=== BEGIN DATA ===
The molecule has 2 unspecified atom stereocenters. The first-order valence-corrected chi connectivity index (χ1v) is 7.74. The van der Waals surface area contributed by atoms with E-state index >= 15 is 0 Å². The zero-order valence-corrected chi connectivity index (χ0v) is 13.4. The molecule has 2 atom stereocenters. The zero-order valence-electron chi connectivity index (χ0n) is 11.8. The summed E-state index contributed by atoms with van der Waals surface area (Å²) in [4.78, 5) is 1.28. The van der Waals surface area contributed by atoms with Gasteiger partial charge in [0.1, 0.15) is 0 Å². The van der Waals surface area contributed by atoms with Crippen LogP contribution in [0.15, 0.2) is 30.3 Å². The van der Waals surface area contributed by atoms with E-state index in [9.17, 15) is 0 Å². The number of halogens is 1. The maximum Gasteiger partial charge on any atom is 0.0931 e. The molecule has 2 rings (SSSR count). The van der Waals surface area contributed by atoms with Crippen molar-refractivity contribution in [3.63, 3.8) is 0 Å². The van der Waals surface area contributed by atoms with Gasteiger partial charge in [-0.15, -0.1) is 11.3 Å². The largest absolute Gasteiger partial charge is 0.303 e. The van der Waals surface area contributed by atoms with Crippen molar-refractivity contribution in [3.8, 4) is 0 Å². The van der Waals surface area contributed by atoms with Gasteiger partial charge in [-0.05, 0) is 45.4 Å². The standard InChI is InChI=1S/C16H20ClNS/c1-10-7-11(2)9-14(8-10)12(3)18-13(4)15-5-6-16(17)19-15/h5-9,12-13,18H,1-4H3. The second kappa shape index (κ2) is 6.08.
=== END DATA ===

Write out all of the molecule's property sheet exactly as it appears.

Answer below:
The molecule has 2 unspecified atom stereocenters. The first-order valence-corrected chi connectivity index (χ1v) is 7.74. The van der Waals surface area contributed by atoms with E-state index >= 15 is 0 Å². The zero-order valence-corrected chi connectivity index (χ0v) is 13.4. The molecule has 2 atom stereocenters. The zero-order valence-electron chi connectivity index (χ0n) is 11.8. The summed E-state index contributed by atoms with van der Waals surface area (Å²) in [4.78, 5) is 1.28. The van der Waals surface area contributed by atoms with Gasteiger partial charge in [0.1, 0.15) is 0 Å². The van der Waals surface area contributed by atoms with Crippen LogP contribution in [0.15, 0.2) is 30.3 Å². The van der Waals surface area contributed by atoms with E-state index in [9.17, 15) is 0 Å². The number of halogens is 1. The maximum Gasteiger partial charge on any atom is 0.0931 e. The molecule has 2 rings (SSSR count). The van der Waals surface area contributed by atoms with Crippen molar-refractivity contribution in [3.63, 3.8) is 0 Å². The van der Waals surface area contributed by atoms with Gasteiger partial charge in [-0.15, -0.1) is 11.3 Å². The largest absolute Gasteiger partial charge is 0.303 e. The van der Waals surface area contributed by atoms with Crippen molar-refractivity contribution in [3.8, 4) is 0 Å². The van der Waals surface area contributed by atoms with Gasteiger partial charge in [-0.05, 0) is 45.4 Å². The standard InChI is InChI=1S/C16H20ClNS/c1-10-7-11(2)9-14(8-10)12(3)18-13(4)15-5-6-16(17)19-15/h5-9,12-13,18H,1-4H3. The second kappa shape index (κ2) is 6.08.